Why People Like Things
Host: Jonathan Levav, Associate Professor of Marketing, Stanford Graduate School of Business
Date: Thursday, May 3, 2012
Time: 10:00 am – 11:00 am PDT (1 hour) Click here for your local time
Cost: $30 USD Payable by Visa, Mastercard or American Express
Questions? Contact: Dina Venezky at 650.724.0626
For more information about this topic, please click here to learn about the Strategic Marketing Management program.

Missed the live event? You can still register for the recording for a few more days.

Research into consumer psychology can offer insights into how marketers can influence perceptions to create "liking"-and generate sales. Join Stanford Graduate School of Business Associate Professor of Marketing Jonathan Levav as he explores why people like things, and how to put these insights to work for your marketing strategy.

In this one-hour webinar, you will:

  • • Learn how to identify factors you can use to influence whether consumers will like your brand
  • • Discover what happens when consumers grow tired of making choices
  • • Determine the limits of influence that firms have on their customers' choices

A recording of this webinar will be available to all registrants for one month after the event.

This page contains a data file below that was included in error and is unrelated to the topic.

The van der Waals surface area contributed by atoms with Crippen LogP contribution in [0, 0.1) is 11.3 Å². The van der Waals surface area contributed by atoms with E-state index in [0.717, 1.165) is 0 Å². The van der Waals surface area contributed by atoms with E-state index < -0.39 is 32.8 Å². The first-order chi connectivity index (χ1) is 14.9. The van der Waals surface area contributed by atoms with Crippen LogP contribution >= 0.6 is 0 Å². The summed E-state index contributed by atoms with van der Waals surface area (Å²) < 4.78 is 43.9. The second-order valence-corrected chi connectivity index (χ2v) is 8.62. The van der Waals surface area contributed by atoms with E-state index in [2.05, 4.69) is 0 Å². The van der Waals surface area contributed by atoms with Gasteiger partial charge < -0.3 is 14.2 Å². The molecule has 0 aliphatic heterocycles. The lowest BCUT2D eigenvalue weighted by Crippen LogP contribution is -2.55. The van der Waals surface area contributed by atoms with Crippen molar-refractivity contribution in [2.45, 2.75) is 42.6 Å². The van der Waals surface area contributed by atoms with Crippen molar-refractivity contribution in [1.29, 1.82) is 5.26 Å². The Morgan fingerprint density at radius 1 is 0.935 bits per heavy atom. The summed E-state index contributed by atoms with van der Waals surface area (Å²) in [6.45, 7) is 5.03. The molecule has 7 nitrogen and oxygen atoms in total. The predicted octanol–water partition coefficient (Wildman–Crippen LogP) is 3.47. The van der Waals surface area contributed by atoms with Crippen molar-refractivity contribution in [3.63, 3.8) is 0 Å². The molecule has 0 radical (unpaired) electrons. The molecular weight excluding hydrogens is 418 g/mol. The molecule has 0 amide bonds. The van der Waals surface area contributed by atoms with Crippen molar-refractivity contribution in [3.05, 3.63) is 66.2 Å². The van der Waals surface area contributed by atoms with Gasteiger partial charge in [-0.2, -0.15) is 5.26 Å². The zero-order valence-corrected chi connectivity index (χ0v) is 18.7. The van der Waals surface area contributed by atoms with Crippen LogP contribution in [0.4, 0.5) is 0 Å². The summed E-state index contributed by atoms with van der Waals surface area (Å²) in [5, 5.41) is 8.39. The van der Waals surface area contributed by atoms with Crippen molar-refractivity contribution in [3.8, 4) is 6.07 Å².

Host
Jonathan Levav
Jonathan Levav
Associate Professor of Marketing

Jonathan Levav studies consumer behavior and behavioral decision theory. He combines laboratory and field experiments, as well as secondary data analysis, in order to study the factors that influence people's choices and judgments. His research on choice focuses on three inter-related areas: 1) understanding the role of product attributes in people’s use of contextual cues; 2) the influence of environmental—social and physical—contextual cues on choices; 3) the contextual variables introduced by previous choices in sequential decisions. His research on judgment focuses on two areas: 1) preference prediction; 2) likelihood judgment. He has published in leading marketing, economics, psychology and general science journals such as the Journal of Consumer Research, Journal of Marketing Research, Journal of Political Economy, Psychological Science, and the Proceedings of the National Academy of Science.